MASTER MOMENTS: “I Drink Your MILKSHAKE!”

Below is a new installment in our long-dormant “MASTER MOMENTS” column, which breaks down a key scene or moment in a movie to its core essentials. We hope to be posting on a regular basis from now on. Click here to peruse our previous installments of the “Master Moments” Column.


It’s hard to imagine today, given how swiftly it has established itself as one of the unquestioned pinnacles of modern cinema, but the feverish adoration both critics and audiences had in 2007 for Paul Thomas Anderson’s There Will Be Blood was not as wholly unmitigated as it seems today. Sure, Daniel Day-Lewis’ performance as Daniel Plainview was duly praised, as was Anderson’s allegory on the anemic effect greed has on powerful institutions like capitalism and religion. Yet there is a clear point where, in the eyes of many detractors, Anderson derails his film. That divisive moment descends on audiences in the shape of its lengthy epilogue. The twenty-minute sequence offers a glimpse (SPOILER) of an older and much wealthier Plainview, years after his prosperous business deal with Union Oil. Drunken and half-crazed, the film closes with Plainview disowning his son and his partner H.W. and engaging in… um… a rather interesting final confrontation with his arch-rival and ultimate victim, Eli Sunday (Paul Dano).

Take the time to watch that particular sequence below, in three parts (I unfortunately couldn’t find the full version):

Part I…

PartII…

…and Part III

As I said, in 2007 this coda fractured what was an otherwise uniformly ecstatic consensus regarding There Will Be Blood. The Sacremento Bee’s Carla Meyer, in her enthusiastic review of the movie, lamented that the movie “stops being a masterpiece and becomes a really good movie. What was grand becomes petty, then overwrought.” Filmspotting hosts Adam Kempanaar and Matty Robinson similarly criticized the overwrought nature of Day-Lewis’s scenery-chomping, with Robinson plainly stating that the final act “just shouldn’t have happened. It just feels like a different film… The mere execution of this third act is really, really sloppy.” Critic Mick LaSalle, among the film’s more noteworthy dissenters, roundly criticized the exploration of the themes encapsulated throughout the movie and, inevitably, during that final interaction. He says:

“The uneasy interaction between God and secular commerce is the film’s most important recurring notion. It’s where There Will Be Blood could have had something definite and compelling to say, but instead it’s precisely there that we find the film’s Achilles’ heel… The scenes between Day-Lewis and Dano ultimately degenerate into a ridiculous burlesque.”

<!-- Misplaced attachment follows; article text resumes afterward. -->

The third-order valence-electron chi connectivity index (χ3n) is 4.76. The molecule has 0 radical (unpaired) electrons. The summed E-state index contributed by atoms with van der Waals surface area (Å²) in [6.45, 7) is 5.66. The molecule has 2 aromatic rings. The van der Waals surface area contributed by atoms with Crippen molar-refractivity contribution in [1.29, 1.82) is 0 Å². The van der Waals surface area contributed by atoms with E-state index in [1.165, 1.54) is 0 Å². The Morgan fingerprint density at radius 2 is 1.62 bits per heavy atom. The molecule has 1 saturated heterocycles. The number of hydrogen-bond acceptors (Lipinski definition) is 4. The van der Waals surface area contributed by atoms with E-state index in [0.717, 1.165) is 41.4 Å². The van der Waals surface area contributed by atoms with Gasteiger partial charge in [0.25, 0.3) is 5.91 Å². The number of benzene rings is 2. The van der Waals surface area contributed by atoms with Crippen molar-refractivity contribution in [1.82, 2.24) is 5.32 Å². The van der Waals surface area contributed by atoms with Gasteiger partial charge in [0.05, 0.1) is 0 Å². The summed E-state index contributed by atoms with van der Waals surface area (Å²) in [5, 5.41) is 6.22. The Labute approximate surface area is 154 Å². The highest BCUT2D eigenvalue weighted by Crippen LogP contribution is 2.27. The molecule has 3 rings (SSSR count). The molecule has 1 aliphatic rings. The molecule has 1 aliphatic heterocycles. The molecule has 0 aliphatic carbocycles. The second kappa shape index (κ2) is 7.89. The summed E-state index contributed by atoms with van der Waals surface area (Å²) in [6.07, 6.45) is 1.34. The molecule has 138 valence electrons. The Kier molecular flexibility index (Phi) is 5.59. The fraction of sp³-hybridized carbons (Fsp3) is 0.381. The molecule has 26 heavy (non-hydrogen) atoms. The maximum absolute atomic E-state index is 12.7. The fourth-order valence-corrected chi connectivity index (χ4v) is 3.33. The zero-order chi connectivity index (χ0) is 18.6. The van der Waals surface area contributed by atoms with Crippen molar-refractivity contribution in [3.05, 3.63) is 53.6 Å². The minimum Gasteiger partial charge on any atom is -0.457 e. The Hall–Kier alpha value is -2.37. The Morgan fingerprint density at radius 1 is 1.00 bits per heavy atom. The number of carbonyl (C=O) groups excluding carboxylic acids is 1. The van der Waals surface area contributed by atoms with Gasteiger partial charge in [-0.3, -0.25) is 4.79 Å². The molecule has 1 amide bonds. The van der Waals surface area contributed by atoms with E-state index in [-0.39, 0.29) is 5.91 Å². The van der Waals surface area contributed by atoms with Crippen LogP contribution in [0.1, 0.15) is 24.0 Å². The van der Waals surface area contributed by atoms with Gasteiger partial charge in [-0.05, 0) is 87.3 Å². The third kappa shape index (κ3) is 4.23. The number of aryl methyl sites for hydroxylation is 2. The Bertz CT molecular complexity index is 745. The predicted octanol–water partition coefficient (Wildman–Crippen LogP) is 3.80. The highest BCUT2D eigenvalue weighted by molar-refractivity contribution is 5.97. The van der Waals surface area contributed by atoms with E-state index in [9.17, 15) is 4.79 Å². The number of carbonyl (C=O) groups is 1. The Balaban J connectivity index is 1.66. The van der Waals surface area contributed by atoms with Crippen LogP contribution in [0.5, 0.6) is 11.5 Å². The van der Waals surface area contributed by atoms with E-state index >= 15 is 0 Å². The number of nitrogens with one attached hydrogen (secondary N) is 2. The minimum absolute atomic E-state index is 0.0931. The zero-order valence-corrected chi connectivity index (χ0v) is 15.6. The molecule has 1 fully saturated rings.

There is truth to what these critics said. Indeed, Anderson’s decision to flash-forward to 1927 is a bold one. His execution of that whole sequence makes for a hammy and understandably jarring shift in tone, especially considering the (relative) restraint Anderson uses with many prior scenes – scenes such as the baptism, the oil well bursting, Daniel’s first assault on Eli – that employ spectacle and theatricality. Yet to write off There Will Be Blood’s ending due to tonal jerkiness seems, as a dismissive critique, to be much more unsatisfying than any supposed transgression Anderson commits in his movie. I say “unsatisfying” because, in lamenting how an assured auteur like Anderson could bungle such a critical scene, many of these critics reductively imply that Anderson’s stylistic choices are in fact bungles, and not instead thoughtful, calculated prods to encourage the audience to come to their own conclusions about his film. I strongly believe the ending to There Will Be Blood demonstrates the latter scenario. Anderson’s finale is not only tonally appropriate; it successfully converges each of the film’s many spiraling themes to their climactic, glorious apex. Simply put, Anderson punctuates the saga of Daniel Plainview in as gleefully satisfying a manner as he possibly could.

Roger Ebert preemptively defended the ending to There Will Be Blood in his initial review, writing “only madness can supply a termination for this story.” Of course he is right; in a film that tackles the pervasive and destructive reach of greed, ending on a widely destructive note only makes the most sense. But a conversation about destruction affords merely a skin-deep outlook on Plainview. The tragedy to this particular American antihero – just like Charles Foster Kane and Michael Corleone before him – is found not simply in his unraveling, but in the fateful steps and decisions that lead him there. It was no mistake when I used the word “anemic” earlier to describe the effects greed has on institutions meant to help people prosper, both as individuals and as part of a citizenry. Daniel’s greed – or more specifically, his pathological desire both to succeed and for his rivals to fail – is a concept firmly embedded in There Will Be Blood’s opening bookend. The movie opens with Daniel at the turn of the century, in seclusion, toiling away after his own wealth. The first word we hear from Daniel’s mouth, a shout of “No!” comes only after his injury from a nasty fall. That “No!” is a defiant rejection of personal failure, and possibly the birth of his single-mindedness. Daniel returns to the desert some time later, this time – I’m certain reluctantly – with employees to help carry out his ambitions.